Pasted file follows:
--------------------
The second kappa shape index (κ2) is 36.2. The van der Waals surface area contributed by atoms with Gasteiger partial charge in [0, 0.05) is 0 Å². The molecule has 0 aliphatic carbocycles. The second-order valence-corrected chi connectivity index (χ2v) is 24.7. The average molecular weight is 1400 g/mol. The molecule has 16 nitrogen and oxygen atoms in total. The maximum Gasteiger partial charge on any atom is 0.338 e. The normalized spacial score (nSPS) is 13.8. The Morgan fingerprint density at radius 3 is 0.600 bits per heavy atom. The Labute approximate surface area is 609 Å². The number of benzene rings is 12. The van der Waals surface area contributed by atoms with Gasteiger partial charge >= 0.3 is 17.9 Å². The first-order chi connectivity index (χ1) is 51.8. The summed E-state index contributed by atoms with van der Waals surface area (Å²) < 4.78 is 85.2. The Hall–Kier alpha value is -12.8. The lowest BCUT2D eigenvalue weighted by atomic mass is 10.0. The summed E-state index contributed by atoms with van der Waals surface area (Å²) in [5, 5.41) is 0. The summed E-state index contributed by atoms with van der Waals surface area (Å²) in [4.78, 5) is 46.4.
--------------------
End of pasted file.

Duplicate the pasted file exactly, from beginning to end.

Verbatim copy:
The second kappa shape index (κ2) is 36.2. The van der Waals surface area contributed by atoms with Gasteiger partial charge in [0, 0.05) is 0 Å². The molecule has 0 aliphatic carbocycles. The second-order valence-corrected chi connectivity index (χ2v) is 24.7. The average molecular weight is 1400 g/mol. The molecule has 16 nitrogen and oxygen atoms in total. The maximum Gasteiger partial charge on any atom is 0.338 e. The normalized spacial score (nSPS) is 13.8. The Morgan fingerprint density at radius 3 is 0.600 bits per heavy atom. The Labute approximate surface area is 609 Å². The number of benzene rings is 12. The van der Waals surface area contributed by atoms with Gasteiger partial charge >= 0.3 is 17.9 Å². The first-order chi connectivity index (χ1) is 51.8. The summed E-state index contributed by atoms with van der Waals surface area (Å²) < 4.78 is 85.2. The Hall–Kier alpha value is -12.8. The lowest BCUT2D eigenvalue weighted by atomic mass is 10.0. The summed E-state index contributed by atoms with van der Waals surface area (Å²) in [5, 5.41) is 0. The summed E-state index contributed by atoms with van der Waals surface area (Å²) in [4.78, 5) is 46.4.